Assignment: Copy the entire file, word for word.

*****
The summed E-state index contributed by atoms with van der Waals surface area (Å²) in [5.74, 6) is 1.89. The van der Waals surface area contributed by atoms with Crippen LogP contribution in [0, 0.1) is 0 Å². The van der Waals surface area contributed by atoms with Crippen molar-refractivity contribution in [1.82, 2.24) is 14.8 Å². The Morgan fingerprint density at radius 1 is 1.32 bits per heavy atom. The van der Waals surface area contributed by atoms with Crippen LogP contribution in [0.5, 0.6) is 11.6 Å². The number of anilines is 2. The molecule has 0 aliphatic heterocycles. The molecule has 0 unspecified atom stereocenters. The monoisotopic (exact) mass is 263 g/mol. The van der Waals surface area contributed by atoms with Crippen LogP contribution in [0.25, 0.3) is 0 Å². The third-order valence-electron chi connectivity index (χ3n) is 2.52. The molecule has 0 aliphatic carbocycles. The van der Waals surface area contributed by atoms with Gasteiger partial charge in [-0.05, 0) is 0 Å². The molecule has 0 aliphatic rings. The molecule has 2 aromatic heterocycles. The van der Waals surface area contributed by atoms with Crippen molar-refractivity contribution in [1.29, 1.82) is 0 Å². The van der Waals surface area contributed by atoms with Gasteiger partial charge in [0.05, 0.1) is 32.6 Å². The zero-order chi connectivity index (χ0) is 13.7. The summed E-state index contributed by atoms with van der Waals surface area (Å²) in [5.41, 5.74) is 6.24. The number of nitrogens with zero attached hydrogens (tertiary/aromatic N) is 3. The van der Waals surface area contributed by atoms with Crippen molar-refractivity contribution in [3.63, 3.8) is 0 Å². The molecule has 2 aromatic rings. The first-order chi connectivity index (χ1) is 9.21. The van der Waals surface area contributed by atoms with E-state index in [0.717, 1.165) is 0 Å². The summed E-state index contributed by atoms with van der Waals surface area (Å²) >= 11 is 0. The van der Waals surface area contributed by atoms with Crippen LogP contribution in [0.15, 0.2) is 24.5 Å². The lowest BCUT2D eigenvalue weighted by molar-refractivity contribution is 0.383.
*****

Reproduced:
The summed E-state index contributed by atoms with van der Waals surface area (Å²) in [5.74, 6) is 1.89. The van der Waals surface area contributed by atoms with Crippen LogP contribution in [0, 0.1) is 0 Å². The van der Waals surface area contributed by atoms with Crippen molar-refractivity contribution in [1.82, 2.24) is 14.8 Å². The Morgan fingerprint density at radius 1 is 1.32 bits per heavy atom. The van der Waals surface area contributed by atoms with Crippen LogP contribution in [0.5, 0.6) is 11.6 Å². The number of anilines is 2. The molecule has 0 aliphatic heterocycles. The molecule has 0 unspecified atom stereocenters. The monoisotopic (exact) mass is 263 g/mol. The van der Waals surface area contributed by atoms with Crippen LogP contribution in [0.25, 0.3) is 0 Å². The third-order valence-electron chi connectivity index (χ3n) is 2.52. The molecule has 0 aliphatic carbocycles. The van der Waals surface area contributed by atoms with Gasteiger partial charge in [-0.05, 0) is 0 Å². The molecule has 0 aliphatic rings. The molecule has 2 aromatic heterocycles. The van der Waals surface area contributed by atoms with Crippen molar-refractivity contribution in [1.29, 1.82) is 0 Å². The van der Waals surface area contributed by atoms with Gasteiger partial charge in [0.05, 0.1) is 32.6 Å². The zero-order chi connectivity index (χ0) is 13.7. The summed E-state index contributed by atoms with van der Waals surface area (Å²) in [5.41, 5.74) is 6.24. The number of nitrogens with zero attached hydrogens (tertiary/aromatic N) is 3. The van der Waals surface area contributed by atoms with Crippen molar-refractivity contribution in [3.63, 3.8) is 0 Å². The molecule has 2 aromatic rings. The first-order chi connectivity index (χ1) is 9.21. The van der Waals surface area contributed by atoms with E-state index in [0.717, 1.165) is 0 Å². The summed E-state index contributed by atoms with van der Waals surface area (Å²) >= 11 is 0. The van der Waals surface area contributed by atoms with Crippen LogP contribution in [0.15, 0.2) is 24.5 Å². The lowest BCUT2D eigenvalue weighted by molar-refractivity contribution is 0.383.